It’s been a while since I’ve put a recipe up… probably because I haven’t been doing much experimentation in the kitchen. Sad, I know, but it happens. Sometimes you get into a comfortable routine, and sometimes you don’t have time or money.
Still, I decided to revisit my Mexican jambalaya recently and realized that I haven’t actually put up how to make it. I’ve put up the recipe for Mexican rice before, but not Mexican jambalaya. So, I’m going to remedy that.
Jambalaya, as you likely know, is a Cajun dish, so Mexican jambalaya is a bit… incorrect. Cajun and Mexican don’t really have the same flavor profiles or ingredients. Jambalaya uses the Cajun trinity of celery, onion and bell pepper, while Mexican doesn’t tend to go the celery route. This is a best attempt to get a fusion as close as possible. And there will be celery.
You’re going to need, for the amount I cook, a big ol’ pot and a very large pan. Or another big pot, it’s your choice. By big ol’, I mean about 5-6 quarts. You can have more if you’d like, but at least one will need a lid. I’m going to talk about this in two parts, rice and jambalaya. It’ll come together in the end. For the Mexican rice, I went with as close to a 1.5 times the ingredients of the original recipe as I could. Two times is a bit too much.
Ingredients:3 tablespoons oil
1/2 of a medium onion
2 1/4 cups rice
5 cloves finely chopped garlic
3 3/4 cups beef broth (Stock works too.)
1 1/2 cup plain tomato sauce
6 heaping tablespoons of finely chopped parsley
You can replace the onion and garlic with their powder forms and add them when you add the liquid ingredients.
In the lidded pot, heat the oil over medium heat. Add in the fresh onion and sauté for 1-2 minutes until it’s soft. Add the dry rice and cook it with the onions for about 5 minutes, or until rice becomes a golden brown color. Stir the rice from time to time to avoid burning it. Add in the garlic to the rice and sauté for one more minute.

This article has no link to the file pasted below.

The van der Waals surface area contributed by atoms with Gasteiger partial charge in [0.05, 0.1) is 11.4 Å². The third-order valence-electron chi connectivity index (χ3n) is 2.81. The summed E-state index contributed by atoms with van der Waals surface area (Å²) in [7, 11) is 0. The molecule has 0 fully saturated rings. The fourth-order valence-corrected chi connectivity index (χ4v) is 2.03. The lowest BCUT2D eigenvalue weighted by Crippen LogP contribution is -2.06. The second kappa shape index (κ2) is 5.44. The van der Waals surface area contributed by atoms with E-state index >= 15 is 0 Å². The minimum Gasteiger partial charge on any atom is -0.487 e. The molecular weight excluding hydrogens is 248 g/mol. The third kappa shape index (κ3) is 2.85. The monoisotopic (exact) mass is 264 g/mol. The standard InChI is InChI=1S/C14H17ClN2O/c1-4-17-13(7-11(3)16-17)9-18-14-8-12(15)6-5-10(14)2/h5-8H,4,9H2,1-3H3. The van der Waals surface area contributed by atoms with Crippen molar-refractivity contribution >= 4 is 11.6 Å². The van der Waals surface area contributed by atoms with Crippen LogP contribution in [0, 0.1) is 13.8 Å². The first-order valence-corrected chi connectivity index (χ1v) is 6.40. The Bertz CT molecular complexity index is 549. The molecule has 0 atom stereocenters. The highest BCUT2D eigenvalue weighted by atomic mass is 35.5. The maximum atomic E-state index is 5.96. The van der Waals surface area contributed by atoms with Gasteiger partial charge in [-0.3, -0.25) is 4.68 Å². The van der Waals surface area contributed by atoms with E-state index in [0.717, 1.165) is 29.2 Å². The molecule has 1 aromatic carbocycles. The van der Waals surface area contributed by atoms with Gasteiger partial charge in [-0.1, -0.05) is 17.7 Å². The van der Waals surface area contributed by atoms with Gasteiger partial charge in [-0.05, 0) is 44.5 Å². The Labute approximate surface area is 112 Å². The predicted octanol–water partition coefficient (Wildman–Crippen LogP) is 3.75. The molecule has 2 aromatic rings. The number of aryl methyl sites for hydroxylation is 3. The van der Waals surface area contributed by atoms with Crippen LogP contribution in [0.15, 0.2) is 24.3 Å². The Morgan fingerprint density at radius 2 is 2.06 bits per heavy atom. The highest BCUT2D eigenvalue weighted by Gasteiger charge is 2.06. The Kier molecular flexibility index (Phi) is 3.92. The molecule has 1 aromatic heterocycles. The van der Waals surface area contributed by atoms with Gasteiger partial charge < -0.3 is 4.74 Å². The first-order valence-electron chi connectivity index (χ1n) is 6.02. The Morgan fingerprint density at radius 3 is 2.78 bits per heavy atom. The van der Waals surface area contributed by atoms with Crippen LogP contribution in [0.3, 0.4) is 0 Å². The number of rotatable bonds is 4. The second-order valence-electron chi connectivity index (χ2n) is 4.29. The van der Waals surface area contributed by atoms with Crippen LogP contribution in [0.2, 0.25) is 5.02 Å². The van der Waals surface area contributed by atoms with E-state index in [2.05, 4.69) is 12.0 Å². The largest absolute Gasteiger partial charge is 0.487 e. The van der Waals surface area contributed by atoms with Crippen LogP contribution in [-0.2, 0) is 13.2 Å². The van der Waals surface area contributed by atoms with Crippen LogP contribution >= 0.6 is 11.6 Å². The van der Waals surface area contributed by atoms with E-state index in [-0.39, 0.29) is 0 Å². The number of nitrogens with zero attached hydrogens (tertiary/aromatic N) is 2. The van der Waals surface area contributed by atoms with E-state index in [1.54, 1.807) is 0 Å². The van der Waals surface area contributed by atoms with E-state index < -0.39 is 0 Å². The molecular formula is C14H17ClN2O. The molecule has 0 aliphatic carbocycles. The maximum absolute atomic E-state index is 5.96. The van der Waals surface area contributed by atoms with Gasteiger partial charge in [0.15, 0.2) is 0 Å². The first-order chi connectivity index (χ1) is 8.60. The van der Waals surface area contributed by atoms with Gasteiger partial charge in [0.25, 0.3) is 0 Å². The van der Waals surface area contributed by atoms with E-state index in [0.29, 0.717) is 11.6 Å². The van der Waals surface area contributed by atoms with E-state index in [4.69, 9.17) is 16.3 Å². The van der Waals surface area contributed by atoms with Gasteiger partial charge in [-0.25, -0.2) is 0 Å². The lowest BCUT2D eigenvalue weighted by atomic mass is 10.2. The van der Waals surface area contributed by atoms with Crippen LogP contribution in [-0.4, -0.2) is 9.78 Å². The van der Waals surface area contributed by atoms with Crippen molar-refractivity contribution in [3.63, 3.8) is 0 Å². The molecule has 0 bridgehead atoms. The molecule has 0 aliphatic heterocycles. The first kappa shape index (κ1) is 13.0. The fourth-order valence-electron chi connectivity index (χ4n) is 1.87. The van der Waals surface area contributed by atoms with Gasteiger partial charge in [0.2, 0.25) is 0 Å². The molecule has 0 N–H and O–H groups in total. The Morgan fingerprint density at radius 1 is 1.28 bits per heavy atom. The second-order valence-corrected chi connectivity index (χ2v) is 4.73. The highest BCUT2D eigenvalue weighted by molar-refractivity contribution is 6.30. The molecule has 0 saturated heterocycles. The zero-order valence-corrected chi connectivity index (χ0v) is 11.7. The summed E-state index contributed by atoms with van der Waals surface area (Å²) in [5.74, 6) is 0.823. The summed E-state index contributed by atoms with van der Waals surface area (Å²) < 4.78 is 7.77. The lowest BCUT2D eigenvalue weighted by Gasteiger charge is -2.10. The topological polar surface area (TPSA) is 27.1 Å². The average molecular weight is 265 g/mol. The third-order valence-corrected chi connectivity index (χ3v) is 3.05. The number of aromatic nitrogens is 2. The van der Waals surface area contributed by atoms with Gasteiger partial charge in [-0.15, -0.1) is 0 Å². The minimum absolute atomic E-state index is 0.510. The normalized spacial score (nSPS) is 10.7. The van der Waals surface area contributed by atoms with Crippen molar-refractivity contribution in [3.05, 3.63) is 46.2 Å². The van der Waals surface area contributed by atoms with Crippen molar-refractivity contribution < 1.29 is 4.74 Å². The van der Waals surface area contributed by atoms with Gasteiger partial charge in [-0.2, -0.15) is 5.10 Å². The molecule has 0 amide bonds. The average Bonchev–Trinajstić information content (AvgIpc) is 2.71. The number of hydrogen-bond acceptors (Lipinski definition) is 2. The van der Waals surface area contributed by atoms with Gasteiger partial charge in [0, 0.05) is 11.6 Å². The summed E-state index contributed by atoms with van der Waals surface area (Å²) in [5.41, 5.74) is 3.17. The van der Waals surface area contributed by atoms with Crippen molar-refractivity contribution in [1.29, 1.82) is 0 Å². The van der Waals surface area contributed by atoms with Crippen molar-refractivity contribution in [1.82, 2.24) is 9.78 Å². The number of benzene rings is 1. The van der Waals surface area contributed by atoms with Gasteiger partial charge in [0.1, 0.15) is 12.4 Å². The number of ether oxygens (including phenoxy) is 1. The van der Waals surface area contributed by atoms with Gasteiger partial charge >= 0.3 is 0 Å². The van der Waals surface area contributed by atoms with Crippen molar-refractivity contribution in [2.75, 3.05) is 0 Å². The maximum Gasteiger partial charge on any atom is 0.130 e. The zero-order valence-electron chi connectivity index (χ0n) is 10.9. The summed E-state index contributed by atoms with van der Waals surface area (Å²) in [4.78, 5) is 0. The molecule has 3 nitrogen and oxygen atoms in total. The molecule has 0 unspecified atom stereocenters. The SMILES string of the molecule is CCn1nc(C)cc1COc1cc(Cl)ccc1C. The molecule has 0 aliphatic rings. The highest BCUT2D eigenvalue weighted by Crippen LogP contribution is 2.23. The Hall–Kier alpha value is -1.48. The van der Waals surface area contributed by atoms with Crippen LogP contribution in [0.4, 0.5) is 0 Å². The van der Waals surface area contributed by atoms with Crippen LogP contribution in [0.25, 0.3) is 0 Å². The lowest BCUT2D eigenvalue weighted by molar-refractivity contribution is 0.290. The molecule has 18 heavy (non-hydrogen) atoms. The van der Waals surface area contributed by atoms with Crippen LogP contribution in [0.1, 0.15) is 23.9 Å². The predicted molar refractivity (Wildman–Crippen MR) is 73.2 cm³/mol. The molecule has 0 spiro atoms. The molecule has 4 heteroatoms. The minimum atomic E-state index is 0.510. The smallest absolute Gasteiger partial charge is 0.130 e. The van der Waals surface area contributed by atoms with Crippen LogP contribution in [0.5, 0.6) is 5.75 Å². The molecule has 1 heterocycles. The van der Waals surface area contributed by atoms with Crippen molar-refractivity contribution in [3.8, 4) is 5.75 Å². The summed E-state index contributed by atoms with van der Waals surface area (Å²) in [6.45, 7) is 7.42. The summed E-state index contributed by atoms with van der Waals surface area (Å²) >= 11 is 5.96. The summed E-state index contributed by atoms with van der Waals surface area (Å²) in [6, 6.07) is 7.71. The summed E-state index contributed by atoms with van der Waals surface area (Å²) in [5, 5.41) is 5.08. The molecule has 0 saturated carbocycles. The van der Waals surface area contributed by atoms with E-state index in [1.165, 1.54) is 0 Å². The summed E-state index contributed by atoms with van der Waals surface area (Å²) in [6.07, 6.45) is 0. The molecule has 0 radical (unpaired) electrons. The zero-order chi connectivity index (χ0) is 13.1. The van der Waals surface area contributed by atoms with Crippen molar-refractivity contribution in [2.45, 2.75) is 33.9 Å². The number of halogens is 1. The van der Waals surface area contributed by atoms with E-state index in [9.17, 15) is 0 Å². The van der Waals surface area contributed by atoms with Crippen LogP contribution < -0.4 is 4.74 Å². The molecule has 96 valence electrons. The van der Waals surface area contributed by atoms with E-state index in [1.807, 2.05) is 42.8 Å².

Add in broth and tomato sauce (Add it slowly into the rice, not directly onto the hot pan. Try stirring it in if your rice doesn’t fully cover the bottom.) Then add in the parsley. Stir it up and bring to a boil. Once it starts boiling, turn the heat to low and cover. Let it simmer for 20 minutes and fluff with a fork when done. Or stir it. Whichever.
Easy peasy, right? So, onto the meat and veggies part… which is less of an exact science, to be sure. I’ll try to remember what I did.
Carne picada, around a pound, pound and a half
Celery, about 4 stalks
1 Bell Pepper
4 Tbsp. butter
1 can Rotel (I used hot, of course)
1 can corn (not creamed, just kernels)
1 can pinto beans (you can use black if that’s your thing)
Chorizo sausage (I think mine was 12 oz, and try to get it not pre-cooked. I used andouille, the traditional Cajun sausage, the first time… it was okay, but it wasn’t as good as chorizo.)
Shredded cheese (Cheddar or Mexican blend)
Heat up your second pot and melt the butter in it. Chop up your bell pepper, onion and celery (try to keep them in equal amounts) and throw them into the pot with your beef and chorizo. Throw some seasoned salt on your meat if you want to. I try to season my raw meat lightly while it cooks for pretty much every dish. I use Lawry’s, by the way, it’s great. But the spices in this recipe are really up to use. You could just buy “taco seasoning,” which is what most recipes seem to suggest, but bully on that. Give it your own flair. And add cumin, there’s nothing really more Mexican in the spice rack that cumin, I’ve found. Anyway, season your meat with salt, cook all that stuff down, then add your garlic and cayenne and cumin and chili powder in at some point, if you’re using those spices. I’m not even sure I used chili powder. There’s no amounts to suggest because, well, you’ll just have to taste as you go and try to not add too much.
When all your meat is cooked and your veggies are soft, throw in the corn, beans, Rotel and cilantro. Stir them in and let them cook for a while, too. Your rice should be finished at some point during this time, especially if you didn’t chop up your veggies before hand. Stir up your rice, fluff it, get it all thoroughly mixed, then throw in your meat and veggie concoction. Mix it all thoroughly. My preferred method of serving is via a burrito. And I like the Mi Casa brand because, when I microwave them, they don’t get super dry, crunchy and impossible to roll. They actually get steamy. Which makes them hot when rolling, but whatever. Put it in a burrito, throw on your cheese and roll it up. It’s fantastic.
And it will last you such a long time.